FOSTER’S GIFT. This prayer of suffering, offered by Richard J. Foster, is found in his book Prayer, Finding the Heart’s True Home. A Quaker, Foster first stirred the minds and hearts of many with his book Celebration of Discipline in the late 1970s. It helped steer evangelicalism and the charismatic movement away from shallow emotionalism to respect for--if not celebration of--classic spiritual disciplines that have anchored Christianity from its inception. That life-deepening, arm-linking work now continues through the Renovare initiative.

INWARD, UPWARD, OUTWARD. After years of teaching and touring as a coveted speaker, Foster felt like God was telling him to be quiet for a while. His book, Prayer, Finding the Heart's True Home, published by Harper San Francisco in 1992, was the fruit of nearly a year of self-imposed silence. In it, he explores prayer in three movements: inward, upward, and outward. Here are a few excerpts from the chapter titled “The Prayer of Suffering.”

REDEMPTIVE SUFFERING. “In redemptive suffering we stand with people in their sin and in their sorrow. There can be no sterile, arms length purity. Their suffering is messy business, and we must be prepared to step smack into the middle of the mess. We are crucified not just for others, but with others."

ENLARGED HEARTS. “We pray in suffering, and, as we do, we are changed. Our hearts are enlarged to accept all people. The language of they and them is converted into we and us. All the supposed superiority--whether intellectual, cultural, or spiritual--simply melts away. Together we stand under the cross.”

JOY, NOT MISERY. “Joy, not misery, is the compelling energy behind redemptive suffering. It is not that we love pain or are trying to find ways to be martyrs. This is not misery for misery’s sake. It is that God is using us for the greater good of all, which is a rather amazing notion once we stop and think about it. This is why it could be said of Jesus that he "for the sake of the joy that was set before him endured the cross" (Hebrews 12:2). This is why we today can resonate with Peter’s words, "Rejoice insofar as you are sharing Christ's sufferings, so that you may also be glad and shout for joy when his glory is revealed" (1 Peter 4:13).”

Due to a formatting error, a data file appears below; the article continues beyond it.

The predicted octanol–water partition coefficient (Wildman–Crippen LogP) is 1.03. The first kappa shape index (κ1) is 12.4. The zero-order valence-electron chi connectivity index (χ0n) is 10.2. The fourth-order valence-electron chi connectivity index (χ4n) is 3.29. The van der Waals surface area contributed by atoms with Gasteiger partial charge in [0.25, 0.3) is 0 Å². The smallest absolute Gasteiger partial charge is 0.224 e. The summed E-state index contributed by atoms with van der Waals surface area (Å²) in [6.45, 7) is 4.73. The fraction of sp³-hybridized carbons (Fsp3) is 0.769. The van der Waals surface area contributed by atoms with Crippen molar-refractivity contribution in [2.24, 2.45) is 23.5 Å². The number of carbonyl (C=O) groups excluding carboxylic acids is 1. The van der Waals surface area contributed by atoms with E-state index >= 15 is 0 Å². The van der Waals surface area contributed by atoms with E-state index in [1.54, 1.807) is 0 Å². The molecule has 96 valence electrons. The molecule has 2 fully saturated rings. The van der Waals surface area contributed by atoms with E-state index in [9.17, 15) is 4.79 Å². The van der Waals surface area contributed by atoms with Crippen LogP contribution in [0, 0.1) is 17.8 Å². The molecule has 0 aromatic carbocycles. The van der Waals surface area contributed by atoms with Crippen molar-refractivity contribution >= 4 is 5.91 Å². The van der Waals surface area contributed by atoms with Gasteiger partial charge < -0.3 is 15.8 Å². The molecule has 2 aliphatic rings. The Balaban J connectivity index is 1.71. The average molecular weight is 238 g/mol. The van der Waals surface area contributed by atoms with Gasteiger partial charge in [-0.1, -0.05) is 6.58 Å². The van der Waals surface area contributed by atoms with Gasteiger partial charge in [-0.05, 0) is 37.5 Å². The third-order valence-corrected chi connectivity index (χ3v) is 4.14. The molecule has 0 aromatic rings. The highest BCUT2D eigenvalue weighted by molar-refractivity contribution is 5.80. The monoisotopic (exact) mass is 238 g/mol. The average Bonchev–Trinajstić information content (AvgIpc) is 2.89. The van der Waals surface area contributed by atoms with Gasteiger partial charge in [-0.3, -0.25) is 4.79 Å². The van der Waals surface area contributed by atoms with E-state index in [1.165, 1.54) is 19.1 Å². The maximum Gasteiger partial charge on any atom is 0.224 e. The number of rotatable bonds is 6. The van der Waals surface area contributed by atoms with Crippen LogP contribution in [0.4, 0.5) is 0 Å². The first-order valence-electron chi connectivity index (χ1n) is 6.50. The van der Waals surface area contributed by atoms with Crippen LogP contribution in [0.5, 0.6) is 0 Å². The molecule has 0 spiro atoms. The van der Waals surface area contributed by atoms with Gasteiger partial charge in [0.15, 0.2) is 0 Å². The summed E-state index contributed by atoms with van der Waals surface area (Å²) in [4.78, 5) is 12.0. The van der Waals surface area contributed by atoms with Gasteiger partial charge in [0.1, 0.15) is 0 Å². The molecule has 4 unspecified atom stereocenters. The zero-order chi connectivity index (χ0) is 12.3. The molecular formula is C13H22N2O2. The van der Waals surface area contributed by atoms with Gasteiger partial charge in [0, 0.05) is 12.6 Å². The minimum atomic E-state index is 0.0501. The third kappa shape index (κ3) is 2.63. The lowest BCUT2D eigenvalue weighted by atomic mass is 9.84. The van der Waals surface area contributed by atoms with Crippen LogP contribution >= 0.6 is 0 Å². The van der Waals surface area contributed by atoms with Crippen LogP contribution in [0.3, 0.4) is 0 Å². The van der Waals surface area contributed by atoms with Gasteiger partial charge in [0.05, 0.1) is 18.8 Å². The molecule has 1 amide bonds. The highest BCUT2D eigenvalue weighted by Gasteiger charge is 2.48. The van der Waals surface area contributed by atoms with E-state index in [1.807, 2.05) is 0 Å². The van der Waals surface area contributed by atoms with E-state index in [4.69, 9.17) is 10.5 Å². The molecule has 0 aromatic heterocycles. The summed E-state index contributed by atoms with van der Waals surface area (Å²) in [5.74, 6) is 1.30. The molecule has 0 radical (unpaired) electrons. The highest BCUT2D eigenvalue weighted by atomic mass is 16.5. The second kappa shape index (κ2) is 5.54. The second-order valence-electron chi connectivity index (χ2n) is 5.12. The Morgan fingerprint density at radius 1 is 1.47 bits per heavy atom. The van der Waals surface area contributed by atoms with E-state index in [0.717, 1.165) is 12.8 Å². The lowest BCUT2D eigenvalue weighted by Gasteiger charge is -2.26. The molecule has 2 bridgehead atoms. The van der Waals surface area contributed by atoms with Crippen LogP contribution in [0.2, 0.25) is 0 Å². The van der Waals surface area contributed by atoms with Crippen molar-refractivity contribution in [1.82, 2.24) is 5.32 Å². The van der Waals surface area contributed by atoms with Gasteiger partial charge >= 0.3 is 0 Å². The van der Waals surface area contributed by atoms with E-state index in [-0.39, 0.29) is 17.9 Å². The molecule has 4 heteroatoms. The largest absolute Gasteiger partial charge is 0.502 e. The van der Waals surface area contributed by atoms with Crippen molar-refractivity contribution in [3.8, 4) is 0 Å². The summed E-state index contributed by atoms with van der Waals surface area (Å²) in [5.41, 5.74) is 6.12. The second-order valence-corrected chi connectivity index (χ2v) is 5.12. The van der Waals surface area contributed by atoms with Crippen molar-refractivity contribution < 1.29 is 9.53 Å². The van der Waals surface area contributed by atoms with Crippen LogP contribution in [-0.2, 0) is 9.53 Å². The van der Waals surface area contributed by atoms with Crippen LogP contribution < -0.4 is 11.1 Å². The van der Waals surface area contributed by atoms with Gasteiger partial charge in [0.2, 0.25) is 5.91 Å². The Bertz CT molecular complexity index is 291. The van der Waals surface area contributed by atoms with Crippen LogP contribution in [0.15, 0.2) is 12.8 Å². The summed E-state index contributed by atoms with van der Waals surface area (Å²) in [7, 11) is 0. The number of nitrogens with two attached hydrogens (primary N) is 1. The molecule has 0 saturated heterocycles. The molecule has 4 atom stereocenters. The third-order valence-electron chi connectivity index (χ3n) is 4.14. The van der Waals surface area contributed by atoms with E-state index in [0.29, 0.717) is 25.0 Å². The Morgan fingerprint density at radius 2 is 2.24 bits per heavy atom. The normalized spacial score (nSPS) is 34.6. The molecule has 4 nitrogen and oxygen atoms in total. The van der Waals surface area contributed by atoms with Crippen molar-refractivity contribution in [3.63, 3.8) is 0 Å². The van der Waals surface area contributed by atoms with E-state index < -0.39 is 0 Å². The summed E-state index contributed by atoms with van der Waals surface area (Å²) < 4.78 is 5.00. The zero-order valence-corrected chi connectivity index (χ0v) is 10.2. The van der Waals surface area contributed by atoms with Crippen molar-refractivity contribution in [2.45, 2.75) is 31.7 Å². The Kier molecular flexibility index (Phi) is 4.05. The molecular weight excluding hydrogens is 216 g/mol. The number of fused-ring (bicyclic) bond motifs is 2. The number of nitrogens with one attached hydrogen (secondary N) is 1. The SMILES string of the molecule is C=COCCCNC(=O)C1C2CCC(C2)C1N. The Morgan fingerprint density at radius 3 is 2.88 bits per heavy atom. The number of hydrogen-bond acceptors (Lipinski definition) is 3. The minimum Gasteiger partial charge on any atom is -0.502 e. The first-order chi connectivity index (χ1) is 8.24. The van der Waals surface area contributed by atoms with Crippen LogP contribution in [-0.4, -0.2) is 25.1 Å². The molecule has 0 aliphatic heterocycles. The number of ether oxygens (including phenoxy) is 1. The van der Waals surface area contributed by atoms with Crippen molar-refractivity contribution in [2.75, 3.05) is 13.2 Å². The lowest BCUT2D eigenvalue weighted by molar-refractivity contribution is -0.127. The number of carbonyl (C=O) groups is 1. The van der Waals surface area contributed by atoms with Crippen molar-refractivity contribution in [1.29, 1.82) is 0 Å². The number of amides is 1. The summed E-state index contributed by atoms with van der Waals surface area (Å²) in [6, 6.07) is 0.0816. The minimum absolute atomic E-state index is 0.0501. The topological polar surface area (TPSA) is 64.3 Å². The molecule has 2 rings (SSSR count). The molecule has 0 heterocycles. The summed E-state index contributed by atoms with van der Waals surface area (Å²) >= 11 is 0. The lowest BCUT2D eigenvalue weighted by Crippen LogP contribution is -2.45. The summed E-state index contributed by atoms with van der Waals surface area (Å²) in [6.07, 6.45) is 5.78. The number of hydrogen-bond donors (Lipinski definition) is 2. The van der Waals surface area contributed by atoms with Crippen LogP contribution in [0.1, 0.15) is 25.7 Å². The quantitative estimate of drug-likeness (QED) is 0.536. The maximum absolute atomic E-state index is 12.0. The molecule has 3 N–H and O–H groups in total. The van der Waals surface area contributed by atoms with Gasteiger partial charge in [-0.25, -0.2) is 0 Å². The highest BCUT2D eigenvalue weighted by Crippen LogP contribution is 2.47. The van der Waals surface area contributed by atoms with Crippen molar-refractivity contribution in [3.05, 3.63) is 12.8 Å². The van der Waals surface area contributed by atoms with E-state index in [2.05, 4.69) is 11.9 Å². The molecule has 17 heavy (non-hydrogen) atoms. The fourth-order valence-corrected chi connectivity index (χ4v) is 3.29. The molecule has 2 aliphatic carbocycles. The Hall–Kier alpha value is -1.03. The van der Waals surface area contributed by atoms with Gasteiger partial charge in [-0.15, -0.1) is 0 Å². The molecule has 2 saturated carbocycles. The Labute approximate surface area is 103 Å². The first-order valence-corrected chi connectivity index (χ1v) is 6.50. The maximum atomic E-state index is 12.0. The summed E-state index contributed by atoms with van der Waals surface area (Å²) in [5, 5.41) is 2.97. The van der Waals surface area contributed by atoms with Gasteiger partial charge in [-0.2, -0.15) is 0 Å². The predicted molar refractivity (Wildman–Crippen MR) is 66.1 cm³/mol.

Friday, November 2, 2007


GOD AWAITS US IN OUR ACTION. I read from Teilhard de Chardin's Divine Milieu: "The closeness of our union with Him is in fact determined by the exact fulfillment of the least of our tasks... God, in all that is most living and incarnate in Him, is not far away from us, altogether apart from the world we see, touch, hear, smell, and taste about us. Rather, He awaits us every instant in our action, in the work of the moment. "

LAY HOLD OF THAT LAST END. Teilhard continues: "There is a sense in which He is at the tip of my pen, my spade, my brush, my needle--of my heart and of my thought. By pressing the stroke, the line, or the stitch, on which I am engaged to its ultimate natural finish, I shall lay hold of that last end toward which my innermost will tends."

And I prayed:

God, You who are great and beyond my imagination,
Yet so near as to breathe with me,
move in me, work through me,
I acknowledge Your steadfast love for me
in all my doings.

You do not ask me to set aside
my daily struggles for the community
in order to worship You,
to be formed spiritually.
But, lest I lose my bearings, I ask
for eyes and heart to see this daily work
more and more as Your holy activity,
announcing, bit by bit, Your kingdom.

Let my fits of religiosity fall by the way side
if they sidetrack or diminish what is most daily.
Instead, let all formal or focused worship of You
be my expression of thanksgiving and intentionality,
of conscious openness to Word, Sacrament,
and fellowship,
set among days and dailyness of co-laboring
with You in Your vineyard.

Teach me how to live in the world
and to love my life here,
all the while worshipping You alone.

Let me not fear the most tedious and
trivial things of the day as
interferences with Your purposes.
Let me live them as challenges, opportunities,
as means of grace,
for the spiritual formation of my soul
and the movement toward Your fullness,
even for the completion of the world.